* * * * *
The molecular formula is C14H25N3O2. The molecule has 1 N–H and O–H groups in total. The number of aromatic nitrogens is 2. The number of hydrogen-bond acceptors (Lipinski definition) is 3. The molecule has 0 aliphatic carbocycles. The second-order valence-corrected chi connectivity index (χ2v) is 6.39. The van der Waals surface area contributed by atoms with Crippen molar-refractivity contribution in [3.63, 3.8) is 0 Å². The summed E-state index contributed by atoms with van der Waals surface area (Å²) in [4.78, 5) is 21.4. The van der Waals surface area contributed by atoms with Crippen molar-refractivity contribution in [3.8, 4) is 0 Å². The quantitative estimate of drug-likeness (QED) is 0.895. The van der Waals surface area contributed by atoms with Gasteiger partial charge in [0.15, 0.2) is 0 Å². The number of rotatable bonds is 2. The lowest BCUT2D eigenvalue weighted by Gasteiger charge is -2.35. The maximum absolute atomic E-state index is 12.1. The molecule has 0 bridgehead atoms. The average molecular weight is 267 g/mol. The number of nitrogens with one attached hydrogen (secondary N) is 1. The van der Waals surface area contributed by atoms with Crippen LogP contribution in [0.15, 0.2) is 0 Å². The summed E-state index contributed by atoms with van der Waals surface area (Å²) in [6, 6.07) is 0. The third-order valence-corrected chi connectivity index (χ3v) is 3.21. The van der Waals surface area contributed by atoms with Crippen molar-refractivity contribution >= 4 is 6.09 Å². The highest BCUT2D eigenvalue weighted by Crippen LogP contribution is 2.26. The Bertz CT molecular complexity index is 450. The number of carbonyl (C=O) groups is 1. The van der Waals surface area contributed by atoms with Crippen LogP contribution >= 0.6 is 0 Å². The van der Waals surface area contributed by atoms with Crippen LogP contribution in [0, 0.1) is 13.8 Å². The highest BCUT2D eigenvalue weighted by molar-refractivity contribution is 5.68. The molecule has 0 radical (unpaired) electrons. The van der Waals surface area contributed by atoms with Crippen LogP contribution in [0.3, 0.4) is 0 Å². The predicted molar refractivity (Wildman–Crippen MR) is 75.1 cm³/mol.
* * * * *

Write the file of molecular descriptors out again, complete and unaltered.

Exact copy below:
The molecular formula is C14H25N3O2. The molecule has 1 N–H and O–H groups in total. The number of aromatic nitrogens is 2. The number of hydrogen-bond acceptors (Lipinski definition) is 3. The molecule has 0 aliphatic carbocycles. The second-order valence-corrected chi connectivity index (χ2v) is 6.39. The van der Waals surface area contributed by atoms with Crippen molar-refractivity contribution in [3.63, 3.8) is 0 Å². The summed E-state index contributed by atoms with van der Waals surface area (Å²) in [4.78, 5) is 21.4. The van der Waals surface area contributed by atoms with Crippen molar-refractivity contribution in [3.8, 4) is 0 Å². The quantitative estimate of drug-likeness (QED) is 0.895. The van der Waals surface area contributed by atoms with Gasteiger partial charge in [0.15, 0.2) is 0 Å². The number of rotatable bonds is 2. The lowest BCUT2D eigenvalue weighted by Gasteiger charge is -2.35. The maximum absolute atomic E-state index is 12.1. The molecule has 0 bridgehead atoms. The average molecular weight is 267 g/mol. The number of nitrogens with one attached hydrogen (secondary N) is 1. The van der Waals surface area contributed by atoms with Crippen LogP contribution in [0.15, 0.2) is 0 Å². The summed E-state index contributed by atoms with van der Waals surface area (Å²) in [6, 6.07) is 0. The third-order valence-corrected chi connectivity index (χ3v) is 3.21. The van der Waals surface area contributed by atoms with Crippen molar-refractivity contribution >= 4 is 6.09 Å². The highest BCUT2D eigenvalue weighted by Crippen LogP contribution is 2.26. The Bertz CT molecular complexity index is 450. The number of carbonyl (C=O) groups is 1. The van der Waals surface area contributed by atoms with Crippen LogP contribution >= 0.6 is 0 Å². The van der Waals surface area contributed by atoms with Crippen LogP contribution in [0, 0.1) is 13.8 Å². The highest BCUT2D eigenvalue weighted by molar-refractivity contribution is 5.68. The molecule has 0 radical (unpaired) electrons. The van der Waals surface area contributed by atoms with Crippen LogP contribution in [0.3, 0.4) is 0 Å². The predicted molar refractivity (Wildman–Crippen MR) is 75.1 cm³/mol.